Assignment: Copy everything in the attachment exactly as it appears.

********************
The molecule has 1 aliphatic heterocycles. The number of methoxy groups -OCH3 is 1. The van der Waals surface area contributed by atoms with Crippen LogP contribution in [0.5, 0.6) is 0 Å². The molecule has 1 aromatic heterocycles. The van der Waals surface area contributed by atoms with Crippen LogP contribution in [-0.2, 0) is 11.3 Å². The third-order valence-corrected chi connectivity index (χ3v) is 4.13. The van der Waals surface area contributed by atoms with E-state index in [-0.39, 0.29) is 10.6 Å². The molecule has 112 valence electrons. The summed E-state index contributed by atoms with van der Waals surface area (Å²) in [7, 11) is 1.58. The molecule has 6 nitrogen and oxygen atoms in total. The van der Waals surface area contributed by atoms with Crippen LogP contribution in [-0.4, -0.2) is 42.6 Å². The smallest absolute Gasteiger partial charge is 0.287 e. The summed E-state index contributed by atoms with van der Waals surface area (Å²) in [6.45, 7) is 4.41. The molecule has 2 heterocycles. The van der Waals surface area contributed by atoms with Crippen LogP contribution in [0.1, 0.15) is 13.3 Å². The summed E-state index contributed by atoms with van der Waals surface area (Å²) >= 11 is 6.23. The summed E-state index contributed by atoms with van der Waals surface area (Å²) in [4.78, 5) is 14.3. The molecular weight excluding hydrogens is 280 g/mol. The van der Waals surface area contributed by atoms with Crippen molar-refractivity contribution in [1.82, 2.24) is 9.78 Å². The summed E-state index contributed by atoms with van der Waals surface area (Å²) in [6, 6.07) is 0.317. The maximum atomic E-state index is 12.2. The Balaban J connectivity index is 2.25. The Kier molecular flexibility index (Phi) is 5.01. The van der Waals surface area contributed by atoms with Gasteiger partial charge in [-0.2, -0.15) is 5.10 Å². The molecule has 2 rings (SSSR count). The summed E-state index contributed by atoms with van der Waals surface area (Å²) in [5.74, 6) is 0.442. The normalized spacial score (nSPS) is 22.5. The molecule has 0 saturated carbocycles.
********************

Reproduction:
The molecule has 1 aliphatic heterocycles. The number of methoxy groups -OCH3 is 1. The van der Waals surface area contributed by atoms with Crippen LogP contribution in [0.5, 0.6) is 0 Å². The molecule has 1 aromatic heterocycles. The van der Waals surface area contributed by atoms with Crippen LogP contribution in [-0.2, 0) is 11.3 Å². The third-order valence-corrected chi connectivity index (χ3v) is 4.13. The van der Waals surface area contributed by atoms with E-state index in [-0.39, 0.29) is 10.6 Å². The molecule has 112 valence electrons. The summed E-state index contributed by atoms with van der Waals surface area (Å²) in [7, 11) is 1.58. The molecule has 6 nitrogen and oxygen atoms in total. The van der Waals surface area contributed by atoms with Crippen LogP contribution in [-0.4, -0.2) is 42.6 Å². The smallest absolute Gasteiger partial charge is 0.287 e. The summed E-state index contributed by atoms with van der Waals surface area (Å²) in [6.45, 7) is 4.41. The molecule has 2 heterocycles. The van der Waals surface area contributed by atoms with Crippen LogP contribution in [0.1, 0.15) is 13.3 Å². The summed E-state index contributed by atoms with van der Waals surface area (Å²) >= 11 is 6.23. The summed E-state index contributed by atoms with van der Waals surface area (Å²) in [4.78, 5) is 14.3. The molecular weight excluding hydrogens is 280 g/mol. The van der Waals surface area contributed by atoms with Crippen molar-refractivity contribution in [1.82, 2.24) is 9.78 Å². The summed E-state index contributed by atoms with van der Waals surface area (Å²) in [6, 6.07) is 0.317. The maximum atomic E-state index is 12.2. The Balaban J connectivity index is 2.25. The Kier molecular flexibility index (Phi) is 5.01. The van der Waals surface area contributed by atoms with Gasteiger partial charge in [-0.2, -0.15) is 5.10 Å². The molecule has 2 rings (SSSR count). The summed E-state index contributed by atoms with van der Waals surface area (Å²) in [5.74, 6) is 0.442. The normalized spacial score (nSPS) is 22.5. The molecule has 0 saturated carbocycles.